This opportunity for vulnerability within a caring environment is vital for young people, but can mean that teens reveal sensitive information or disclose concerns about their mental health. That’s why, along with the visiting authors, Lee invites mental health care professionals to attend as well, to share advice and give information about local support services.

“The book club always addresses mental health and we do it through reading,” she says. The act of reading is self-care and can positively impact mental well-being. As Lee explains, “Literacy is a determinant of health. If you’ve had a really, really bad, tough day, the best thing possible would just be to pick up a book and start reading for at least 20 minutes and your stress levels will go down.”

Confidence Building

Signing up is the first step, but to get the most out of book clubs, students need to fully participate. This means not just reading the book, but being confident enough to share with the group and talk about their thoughts and feelings.

Lee helps young women to grow in confidence and feel comfortable, while keeping in mind that none of us read in a vacuum and that books may affect different people in different ways. “When we read a book, we bring our lived experiences into that novel,” she notes. “We see it through our lived experiences.”

Lee herself is a bibliophile and gets just as excited as the young women in her book club when a particularly good novel comes her way. The group has recently read Crave by Tracy Wolff, and Lee’s enthusiasm for the book and the character of Jaxon Vega is compelling. “It just brought me back to a special moment in time when I was a teenager and reading Judy Blume’s Forever,” she says.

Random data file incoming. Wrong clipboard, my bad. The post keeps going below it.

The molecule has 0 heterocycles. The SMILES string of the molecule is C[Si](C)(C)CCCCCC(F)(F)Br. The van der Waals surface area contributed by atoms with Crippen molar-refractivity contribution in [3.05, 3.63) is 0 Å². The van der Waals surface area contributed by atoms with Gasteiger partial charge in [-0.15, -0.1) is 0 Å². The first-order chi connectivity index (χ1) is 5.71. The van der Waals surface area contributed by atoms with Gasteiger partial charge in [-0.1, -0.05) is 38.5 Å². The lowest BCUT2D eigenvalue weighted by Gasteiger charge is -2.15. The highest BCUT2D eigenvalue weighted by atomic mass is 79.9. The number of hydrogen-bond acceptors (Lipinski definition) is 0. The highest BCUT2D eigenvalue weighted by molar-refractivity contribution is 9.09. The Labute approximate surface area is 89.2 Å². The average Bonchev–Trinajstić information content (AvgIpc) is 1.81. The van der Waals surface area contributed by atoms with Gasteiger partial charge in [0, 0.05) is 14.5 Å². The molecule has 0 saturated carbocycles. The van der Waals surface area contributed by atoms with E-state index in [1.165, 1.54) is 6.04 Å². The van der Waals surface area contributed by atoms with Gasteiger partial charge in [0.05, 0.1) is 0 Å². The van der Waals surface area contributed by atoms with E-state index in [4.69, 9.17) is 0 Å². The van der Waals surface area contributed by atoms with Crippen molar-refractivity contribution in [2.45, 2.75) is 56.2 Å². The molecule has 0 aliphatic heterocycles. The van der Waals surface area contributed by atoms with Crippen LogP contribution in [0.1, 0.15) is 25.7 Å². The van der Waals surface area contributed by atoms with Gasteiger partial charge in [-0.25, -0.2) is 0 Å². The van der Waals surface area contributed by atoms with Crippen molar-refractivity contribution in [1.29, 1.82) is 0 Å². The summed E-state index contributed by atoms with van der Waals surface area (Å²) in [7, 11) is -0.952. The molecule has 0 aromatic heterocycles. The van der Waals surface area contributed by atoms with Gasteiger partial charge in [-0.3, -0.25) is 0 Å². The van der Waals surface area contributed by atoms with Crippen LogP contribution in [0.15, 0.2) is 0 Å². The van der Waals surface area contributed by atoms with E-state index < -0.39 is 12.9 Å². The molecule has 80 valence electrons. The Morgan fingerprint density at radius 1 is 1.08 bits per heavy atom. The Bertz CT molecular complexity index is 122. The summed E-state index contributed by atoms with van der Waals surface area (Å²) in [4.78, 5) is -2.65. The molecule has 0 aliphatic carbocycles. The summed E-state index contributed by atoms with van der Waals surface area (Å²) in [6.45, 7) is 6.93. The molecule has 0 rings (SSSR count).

On top of that, her energy and enthusiasm for building a girl-positive community is remarkable. It’s easy to see why young women would consider her an inspirational role model for learning and reading.

Empowering Students

Any school across Canada can join the Room of Your Own book club virtually and soon, interviews with the authors will be available on a special A Room of Your Own podcast on Spotify.

As anyone working in education knows, successful learning initiatives are a team effort and Lee is quick to honour the teachers that she has collaborated with from the Toronto District School Board (TDSB). “The book club teachers from the TDSB take time out [to] meet with the students and nurture them in their reading,” she says. “These are exceptional teachers and they really get to learn more about their students through the book club.”

In the face of challenges to literary freedom, book clubs stand as champions of the transformative power of storytelling. By delving into narratives that challenge preconceptions, question societal norms, and celebrate individual identities, educators can empower students to think critically and compassionately. The discussions sparked within book club settings often transcend the pages, shaping young minds and fostering a generation of readers who are not only empathetic but also equipped to navigate a complex world.

Join the Conversation

From confronting censorship challenges to championing representation, book clubs can open worlds of knowledge. Check out these resources to find or create a book club for your students:

  • Teachers can learn more about A Room of Your Own from Tanya Marie Lee at or through its Facebook page.

  • The Love of Literature Book Club is Canada’s only non-profit book club for Black youth ages 7–18.

  • Apply for a grant from the Book Love Foundation to expand your classroom library. Grants of $1,000 are available for full-time preK–12 classroom teachers in Canada or the United States.

  • Visit your local library to see if they offer Book Club Kits. These come with multiple copies of the same title and sometimes include starter questions and discussion topics.

  • Consider joining an educator’s book club to discuss the latest pedagogical research with other teachers, like those available at the BCcampus Online Book Club or through the Ontario Principals’ Council.

Fiona Tapp is a former teacher and school administrator of 13 years. She writes about education, parenting, and travel for a variety of publications including National Geographic, the Globe and Mail, the Toronto Star, the Sunday Times, and many more.